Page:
Glendon Morris Speaks

Individual of the year 2005
Individual of the year 2005

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We do the Traditional mas Reporters
Interview Recorded: April 25, 2005
Posted: May 15, 2005

We have dominated the small band category. We win every year and that is because of what we do - which is the traditional mas. As a matter of fact, Ash Wednesday morning, with all the mas that was in town, what was pleasing to me, was when I got up, the first thing I heard was George Umbala (whom I know very well), excitedly talking about our band playing mas, even though he didn't know who made the mas. It was my section, 'Yuletide Cuisine' designed by Frankie Nelson, and all the hats were done in this yard. My costume had a leg of ham, turkey, a leg of pork, cake, sweetbread, apples and grapes. Those were the kinds of headpieces we carried. Of course it was very much appreciated. When we passed in front of the judges they had no choice but to give us first place, because there wasn't anybody to compete with that kind of presentation.

The categories are wide open now, except that we have about five or six bands that parade in the fancy sailor category. Then we have the sailor category, which is like All Stars and Despers and all the bands that play sailors, but they do not play fancy sailor. We do not compete with the sailors alone; we compete with all bands that are small, like the Indian bands and so on. The small category is three hundred people and our band is approximately two hundred people, which means that we are right in that category. One of the things they call our band is the geriatric band, because obviously young people are not going to come and play mas with us. You will gain some and you will lose some; some will die because they are aged people playing mas and some will graduate, so we keep that average of two hundred. We have lost members from here and we have gained members also, so we keep that balance of about two hundred.

With my artistic talents I would kind of go over board with my designs. The last year we played 'Golden Memories'; things fifty years ago that you used to see. My band is a small band, so I have just about six or eight characters plus some floor members in my section. Of course I came up with my ideas for "Things You Used To See", like a guy with a roller and a stick, a police and thief, an actual police holding a guy who is trying to get away with a fowl in his hands, and tourist Annie. One of the interesting costumes was with the girl who won individual of the year 2005. Her costume was much simpler this year, but it was very effective. That was the costume with the cake, the sweetbread and the pastel. It was really nice. I tried to make it real, except that it was so big, you could have seen it from a mile away. Last year she played "The Days Of Wine and Roses." If you can remember the old Charlie's wine, well I had a big bottle of Charlie's wine with a champagne glass and roses right around. These are the kinds of ideas you have to do to get people's attention and bring back a little life in the mas. It was well received. The tourists were swarming us to get pictures. They must have been glad to see something other than the bikini and beads whole day. As a matter of fact we are having a meeting next week to decide what we are going to play for next year. It was always interesting, and we try to keep that in Carnival.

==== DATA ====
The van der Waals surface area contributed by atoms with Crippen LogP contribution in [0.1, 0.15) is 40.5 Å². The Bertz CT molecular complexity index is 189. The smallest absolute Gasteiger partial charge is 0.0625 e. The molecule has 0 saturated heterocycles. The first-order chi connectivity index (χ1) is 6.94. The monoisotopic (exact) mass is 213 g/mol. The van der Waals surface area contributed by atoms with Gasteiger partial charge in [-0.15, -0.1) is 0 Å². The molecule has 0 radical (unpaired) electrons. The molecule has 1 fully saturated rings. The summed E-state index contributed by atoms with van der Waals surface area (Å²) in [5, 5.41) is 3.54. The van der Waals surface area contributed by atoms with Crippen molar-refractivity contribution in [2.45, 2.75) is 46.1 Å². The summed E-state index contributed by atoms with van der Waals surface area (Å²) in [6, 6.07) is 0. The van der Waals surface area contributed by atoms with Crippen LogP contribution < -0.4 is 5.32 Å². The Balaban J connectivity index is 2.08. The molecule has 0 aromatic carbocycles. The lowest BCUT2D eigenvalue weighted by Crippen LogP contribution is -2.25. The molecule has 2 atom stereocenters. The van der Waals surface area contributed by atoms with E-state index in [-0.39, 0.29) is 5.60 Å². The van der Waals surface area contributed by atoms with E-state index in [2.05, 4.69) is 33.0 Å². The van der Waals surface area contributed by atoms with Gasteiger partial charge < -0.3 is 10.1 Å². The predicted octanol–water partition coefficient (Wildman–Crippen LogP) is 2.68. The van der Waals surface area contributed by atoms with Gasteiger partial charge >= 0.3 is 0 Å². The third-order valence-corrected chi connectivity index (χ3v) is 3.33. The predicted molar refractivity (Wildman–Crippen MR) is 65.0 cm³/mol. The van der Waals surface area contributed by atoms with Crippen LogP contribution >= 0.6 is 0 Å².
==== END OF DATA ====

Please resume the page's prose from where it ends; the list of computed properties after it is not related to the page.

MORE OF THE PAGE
We have seven sections in our band and this year, 2005, is our twelfth year. We started around 1978. The band looks forward to seeing us because of the difference in what we try to create with the mas, and still keeping my father's Carnival tradition from in the old days. If you know the history of Carnival, it was a very small community in those days. When I say small community, all the bandleaders sort of knew each other and they interacted with each other. They would come and they would watch the mas and try to go back and copy it. People used to have to actually try to close their gates and hide their mas, because they didn't want their competitors to see what they were doing. I remember even when I started to play mas it was still like that. Whenever my friends came around, I used to push my mas under the bed. And when they ask me what I was doing, I used to say, "nothing I just hanging," and when they leave I will just pull it out and continue working. It was like that. Now nobody cares; tourists everybody walking into the mas camps - and besides, most of them playing the same thing anyway. It was very competitive.


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